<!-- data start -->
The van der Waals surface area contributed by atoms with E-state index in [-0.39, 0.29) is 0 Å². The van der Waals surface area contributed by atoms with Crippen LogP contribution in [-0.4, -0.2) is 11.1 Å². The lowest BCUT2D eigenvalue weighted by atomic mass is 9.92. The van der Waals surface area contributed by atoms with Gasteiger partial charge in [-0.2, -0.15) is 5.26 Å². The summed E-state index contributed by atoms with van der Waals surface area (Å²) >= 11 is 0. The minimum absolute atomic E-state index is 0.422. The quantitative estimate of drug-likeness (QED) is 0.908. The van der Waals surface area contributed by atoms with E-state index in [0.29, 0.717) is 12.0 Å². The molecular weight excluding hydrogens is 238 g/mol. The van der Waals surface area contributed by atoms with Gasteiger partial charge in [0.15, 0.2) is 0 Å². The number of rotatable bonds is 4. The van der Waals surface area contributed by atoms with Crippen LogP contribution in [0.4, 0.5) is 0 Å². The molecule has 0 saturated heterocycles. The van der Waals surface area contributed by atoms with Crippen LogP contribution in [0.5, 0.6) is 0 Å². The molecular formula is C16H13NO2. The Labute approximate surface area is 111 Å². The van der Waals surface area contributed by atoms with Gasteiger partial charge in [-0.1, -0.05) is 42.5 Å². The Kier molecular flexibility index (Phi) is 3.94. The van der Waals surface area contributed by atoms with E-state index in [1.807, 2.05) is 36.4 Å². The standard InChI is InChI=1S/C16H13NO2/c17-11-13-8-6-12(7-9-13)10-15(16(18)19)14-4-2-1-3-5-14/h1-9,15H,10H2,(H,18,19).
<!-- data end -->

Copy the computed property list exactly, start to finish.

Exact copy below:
The van der Waals surface area contributed by atoms with E-state index in [-0.39, 0.29) is 0 Å². The van der Waals surface area contributed by atoms with Crippen LogP contribution in [-0.4, -0.2) is 11.1 Å². The lowest BCUT2D eigenvalue weighted by atomic mass is 9.92. The van der Waals surface area contributed by atoms with Gasteiger partial charge in [-0.2, -0.15) is 5.26 Å². The summed E-state index contributed by atoms with van der Waals surface area (Å²) >= 11 is 0. The minimum absolute atomic E-state index is 0.422. The quantitative estimate of drug-likeness (QED) is 0.908. The van der Waals surface area contributed by atoms with E-state index in [0.29, 0.717) is 12.0 Å². The molecular weight excluding hydrogens is 238 g/mol. The van der Waals surface area contributed by atoms with Gasteiger partial charge in [0.15, 0.2) is 0 Å². The number of rotatable bonds is 4. The van der Waals surface area contributed by atoms with Crippen LogP contribution in [0.4, 0.5) is 0 Å². The molecule has 0 saturated heterocycles. The van der Waals surface area contributed by atoms with Crippen LogP contribution in [0.5, 0.6) is 0 Å². The molecular formula is C16H13NO2. The Labute approximate surface area is 111 Å². The van der Waals surface area contributed by atoms with Gasteiger partial charge in [-0.1, -0.05) is 42.5 Å². The Kier molecular flexibility index (Phi) is 3.94. The van der Waals surface area contributed by atoms with E-state index in [1.807, 2.05) is 36.4 Å². The standard InChI is InChI=1S/C16H13NO2/c17-11-13-8-6-12(7-9-13)10-15(16(18)19)14-4-2-1-3-5-14/h1-9,15H,10H2,(H,18,19).